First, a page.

FFTP, USAID & Airlink Provide Humanitarian Air Bridge for Haiti Cholera Response
COCONUT CREEK, Fla. (April 26, 2023) Food For The Poor (FFTP) partnered with USAID and Airlink to deliver emergency relief supplies to Haiti through a massive humanitarian air bridge to Port-au-Prince in response to a cholera outbreak.
The supplies sent to Haiti include 107 pallets containing 3,852 cases of MannaPack rice meals in the charity’s Coconut Creek warehouse from Feed My Starving Children, and 88 cases of I.V. solutions plus medical gloves from St. Louis Park, Minn.-based Matter.
The goods were flown on five flights to Haiti via Airlink, a nonprofit that assists other nongovernment organizations with the transport of emergency supplies to disasters and humanitarian crises where the supply chain is constrained and international aid is required.
The service, which was announced by the U.S. Agency for International Development and Airlink last November, made regular trips between Miami and Port-au-Prince through the first quarter of this year.
Outside the USAID agreement, Airlink shipped five pallets of family emergency kits on behalf of FFTP partner GlobalMedic, a charity based in Canada, which include P&G Water Purification Sachets, buckets and lids, cloths, bars of soap, toothbrushes, toothpaste and solar-powered lights. Those supplies, which arrived in Haiti in January, were distributed to 400 families.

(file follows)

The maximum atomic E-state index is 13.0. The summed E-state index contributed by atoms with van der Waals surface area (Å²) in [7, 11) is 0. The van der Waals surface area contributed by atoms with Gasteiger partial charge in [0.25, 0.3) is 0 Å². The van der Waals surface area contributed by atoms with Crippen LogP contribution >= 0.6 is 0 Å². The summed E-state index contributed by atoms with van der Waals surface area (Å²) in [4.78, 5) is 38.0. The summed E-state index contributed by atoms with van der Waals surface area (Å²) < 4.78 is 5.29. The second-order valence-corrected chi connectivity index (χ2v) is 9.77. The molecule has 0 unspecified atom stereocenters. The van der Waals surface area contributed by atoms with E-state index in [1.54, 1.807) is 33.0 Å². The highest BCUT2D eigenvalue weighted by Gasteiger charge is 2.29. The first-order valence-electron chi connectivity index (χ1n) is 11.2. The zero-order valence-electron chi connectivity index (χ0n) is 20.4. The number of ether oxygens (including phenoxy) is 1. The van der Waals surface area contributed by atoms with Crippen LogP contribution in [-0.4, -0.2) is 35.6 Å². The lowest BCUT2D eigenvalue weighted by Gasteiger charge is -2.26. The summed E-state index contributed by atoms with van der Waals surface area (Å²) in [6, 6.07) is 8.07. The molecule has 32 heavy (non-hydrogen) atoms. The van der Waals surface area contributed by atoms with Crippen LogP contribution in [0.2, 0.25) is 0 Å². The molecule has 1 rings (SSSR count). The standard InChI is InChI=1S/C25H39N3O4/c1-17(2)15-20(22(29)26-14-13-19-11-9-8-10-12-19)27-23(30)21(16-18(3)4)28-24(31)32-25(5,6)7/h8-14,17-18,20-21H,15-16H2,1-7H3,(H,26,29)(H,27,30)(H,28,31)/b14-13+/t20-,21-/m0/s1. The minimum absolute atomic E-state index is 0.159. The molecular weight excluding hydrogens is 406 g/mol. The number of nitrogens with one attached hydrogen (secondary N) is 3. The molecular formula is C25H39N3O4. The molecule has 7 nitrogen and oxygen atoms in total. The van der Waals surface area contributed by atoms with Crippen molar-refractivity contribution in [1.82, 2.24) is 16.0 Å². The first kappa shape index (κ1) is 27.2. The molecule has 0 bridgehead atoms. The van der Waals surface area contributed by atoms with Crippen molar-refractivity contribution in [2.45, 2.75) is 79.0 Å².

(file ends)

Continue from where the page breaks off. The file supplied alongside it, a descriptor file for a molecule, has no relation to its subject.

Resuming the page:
Food and medical supplies are desperately needed as cholera cases climbed in late 2022 and conditions in the country plunged to horrifying new lows, as gangs block streets and limit movement in the country. The I.V. solutions from Matter were distributed to four hospitals in Port-au-Prince in December.
For months, most of Haiti has been paralyzed by civil unrest, soaring gang violence and a lack of fuel. Nearly half the population faces acute hunger. In early October, an outbreak of cholera threatened to take hold after cases had dwindled in recent years.
The number of suspected cases grew to more than 38,000 by April 7, according to the Pan American Health Organization. Children ages 1 to 4 and 5 to 9 are the most affected among the 2,592 confirmed cases.
Dr. Jean Philippe Lerbourg, FFTP-Haiti’s Medical Advisor, said proper nutrition could accelerate the recovery process or support one’s immune system to battle the deadly disease.
“Patients develop malnutrition after the acute phase due to massive loss of micronutrients through profuse diarrhea,” Dr. Lerbourg said.
Cholera is a bacterial infection contracted from contaminated food or water supplies. It can cause severe vomiting and diarrhea, in some cases leading to death. Though cholera numbers are no longer spiking, the number of families starving is growing and nearly half the country’s population.
“This situation is getting worse with the economic crisis where access to food is more difficult for the classes affected by the epidemic,” Dr. Lerbourg said. “It is important to provide food supplements to these people in the recovery phase of the disease to prevent other complication due to malnutrition. The MannaPack meals with a high micronutrient content can be a solution to this problem.”